The number of people in your household will include all family members who are dependents and are financially reliant on you. Expenses paid by the debtor necessary to care for disabled, elderly, or ill members of the immediate family are acceptable. Trustees may, however, ask you to show these financial records in detail to prove your expenses. Immediate family only includes children, parents, grandparents, and siblings. Stepchildren can be included if it is a joint filing with the parent of your stepchildren. Adult children (18+) can be a point of contention as they may be expected to at least pay for their household expenses in the eyes of the trustee.
While bankruptcy is a path to debt relief, exploring all alternatives is essential. If Chapter 7 is out of reach, Chapter 13 offers a structured repayment plan, allowing you to regain your financial footing over several years. To make informed decisions in your bankruptcy journey, consult experts who can demystify the means test and guide you towards the right path.
Understanding the means test is crucial if considering personal bankruptcy in California. This step-by-step guide will walk you through determining your eligibility for Chapter 7 or Chapter 13 bankruptcy.Step 1: Compare Your Income to Median Income
Begin by comparing your average monthly income to the median Income in California for your household size. Consider all family members and all of their incomes. Describe this to your attorney so they can fully understand the dynamics of your Household and your actual costs to maintain a roof over your family's head and keep food on the table. The income may be from a single source or multiple family members' incomes, depending on your situation.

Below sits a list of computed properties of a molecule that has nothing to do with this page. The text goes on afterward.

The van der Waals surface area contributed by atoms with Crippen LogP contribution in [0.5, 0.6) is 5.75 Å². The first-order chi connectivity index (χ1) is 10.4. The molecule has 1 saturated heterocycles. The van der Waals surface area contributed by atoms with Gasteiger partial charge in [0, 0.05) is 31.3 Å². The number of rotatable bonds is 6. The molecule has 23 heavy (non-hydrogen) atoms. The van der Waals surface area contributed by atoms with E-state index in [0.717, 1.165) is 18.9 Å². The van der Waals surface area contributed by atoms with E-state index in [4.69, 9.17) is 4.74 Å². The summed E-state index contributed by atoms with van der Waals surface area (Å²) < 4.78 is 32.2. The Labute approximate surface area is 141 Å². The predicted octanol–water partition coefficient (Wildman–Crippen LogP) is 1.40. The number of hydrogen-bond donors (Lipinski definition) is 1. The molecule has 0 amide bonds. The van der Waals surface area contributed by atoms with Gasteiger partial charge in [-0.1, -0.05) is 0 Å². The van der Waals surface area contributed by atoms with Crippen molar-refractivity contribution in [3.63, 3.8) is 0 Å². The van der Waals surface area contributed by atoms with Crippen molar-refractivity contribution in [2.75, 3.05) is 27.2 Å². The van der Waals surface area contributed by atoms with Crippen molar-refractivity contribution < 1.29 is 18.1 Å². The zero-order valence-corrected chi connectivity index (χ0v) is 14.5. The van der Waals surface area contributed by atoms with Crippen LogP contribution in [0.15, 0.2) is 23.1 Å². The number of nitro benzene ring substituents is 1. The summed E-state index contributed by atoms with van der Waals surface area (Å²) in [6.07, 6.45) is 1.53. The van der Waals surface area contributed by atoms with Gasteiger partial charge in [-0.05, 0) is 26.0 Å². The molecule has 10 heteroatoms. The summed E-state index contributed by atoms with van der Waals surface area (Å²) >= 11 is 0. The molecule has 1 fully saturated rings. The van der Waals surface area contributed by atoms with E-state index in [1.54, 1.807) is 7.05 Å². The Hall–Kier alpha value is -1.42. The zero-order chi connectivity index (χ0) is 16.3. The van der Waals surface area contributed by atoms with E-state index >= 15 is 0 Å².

If your income exceeds the median, you'll need to explore further. Deduct allowable expenses from your income, including secured debts like mortgages and car payments. These expenses help calculate your disposable monthly income, which affects your eligibility. Having good documentation is critical when you are close to the line. The appointed trustee will be the representative of the creditor. Having the ability to show the trustee why your circumstances are different or unique and having clear paperwork to back it up will make your case more manageable and stronger.
Use this formula: Disposable Income = [(Current Monthly Income) - (I.R.S. Guideline Expenses) x 60]. If your disposable income is less than the current stated median in California, you pass the means test and can file for Chapter 7.Step 4: Explore Chapter 13 as an Alternative
If your income exceeds the means test limits, consider Chapter 13 bankruptcy, which allows you to repay debts over three to five years. It's particularly suitable for individuals with higher incomes.Step 5: Understand Who is Exempt
There are a few exceptions for taking the required means test. Exemptions include disabled veterans, active-duty military personnel, and business debtors.Step 6: Seek Legal Guidance
The means test can be complex and confusing. Consulting an experienced bankruptcy attorney in California can help you navigate the process, make informed decisions, and save money.
Our firm has included a Means Test Case Study.
SummaryRemember that this step-by-step guide aims to help you understand the process. Still, it's advisable to consult with a legal professional to assess your unique financial situation and bankruptcy options accurately. With offices in San Clemente, Riverside, and Palm Desert, we can help many people across Southern California annually decide if bankruptcy is right for them. Please contact us for a free consultation, and you will speak directly with a lawyer who can give you a pretty good idea if you pass the means test within 15 minutes. It may take more time for some more complex cases, but having filed thousands of bankruptcy cases has allowed us to gain the experience to move quickly by knowing bankruptcy law inside and out.